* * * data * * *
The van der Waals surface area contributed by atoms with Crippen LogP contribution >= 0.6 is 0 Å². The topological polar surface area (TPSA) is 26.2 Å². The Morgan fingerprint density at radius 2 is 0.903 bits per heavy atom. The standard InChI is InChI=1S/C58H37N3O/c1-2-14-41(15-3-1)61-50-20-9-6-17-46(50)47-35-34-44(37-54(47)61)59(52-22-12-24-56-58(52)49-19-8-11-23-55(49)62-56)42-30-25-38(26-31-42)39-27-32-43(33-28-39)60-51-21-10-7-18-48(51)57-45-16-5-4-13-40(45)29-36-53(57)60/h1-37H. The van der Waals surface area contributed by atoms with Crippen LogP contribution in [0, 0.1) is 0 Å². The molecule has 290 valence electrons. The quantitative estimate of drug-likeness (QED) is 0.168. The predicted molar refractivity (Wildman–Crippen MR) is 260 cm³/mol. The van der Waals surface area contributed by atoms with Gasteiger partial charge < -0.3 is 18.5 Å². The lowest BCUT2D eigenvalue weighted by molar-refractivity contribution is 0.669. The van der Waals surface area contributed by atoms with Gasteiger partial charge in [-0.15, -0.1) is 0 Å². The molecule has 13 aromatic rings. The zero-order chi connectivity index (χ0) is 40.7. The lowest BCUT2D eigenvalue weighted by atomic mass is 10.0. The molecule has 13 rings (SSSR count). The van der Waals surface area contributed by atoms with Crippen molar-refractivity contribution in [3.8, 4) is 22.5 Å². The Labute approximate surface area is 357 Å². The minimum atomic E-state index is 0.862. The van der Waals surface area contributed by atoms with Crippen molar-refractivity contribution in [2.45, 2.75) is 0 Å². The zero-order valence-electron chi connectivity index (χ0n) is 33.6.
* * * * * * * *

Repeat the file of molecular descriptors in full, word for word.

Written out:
The van der Waals surface area contributed by atoms with Crippen LogP contribution >= 0.6 is 0 Å². The topological polar surface area (TPSA) is 26.2 Å². The Morgan fingerprint density at radius 2 is 0.903 bits per heavy atom. The standard InChI is InChI=1S/C58H37N3O/c1-2-14-41(15-3-1)61-50-20-9-6-17-46(50)47-35-34-44(37-54(47)61)59(52-22-12-24-56-58(52)49-19-8-11-23-55(49)62-56)42-30-25-38(26-31-42)39-27-32-43(33-28-39)60-51-21-10-7-18-48(51)57-45-16-5-4-13-40(45)29-36-53(57)60/h1-37H. The van der Waals surface area contributed by atoms with Crippen LogP contribution in [0, 0.1) is 0 Å². The molecule has 290 valence electrons. The quantitative estimate of drug-likeness (QED) is 0.168. The predicted molar refractivity (Wildman–Crippen MR) is 260 cm³/mol. The van der Waals surface area contributed by atoms with Gasteiger partial charge < -0.3 is 18.5 Å². The lowest BCUT2D eigenvalue weighted by molar-refractivity contribution is 0.669. The van der Waals surface area contributed by atoms with Gasteiger partial charge in [-0.15, -0.1) is 0 Å². The molecule has 13 aromatic rings. The zero-order chi connectivity index (χ0) is 40.7. The lowest BCUT2D eigenvalue weighted by atomic mass is 10.0. The molecule has 13 rings (SSSR count). The van der Waals surface area contributed by atoms with Crippen molar-refractivity contribution in [3.8, 4) is 22.5 Å². The Labute approximate surface area is 357 Å². The minimum atomic E-state index is 0.862. The van der Waals surface area contributed by atoms with Crippen molar-refractivity contribution in [2.45, 2.75) is 0 Å². The zero-order valence-electron chi connectivity index (χ0n) is 33.6.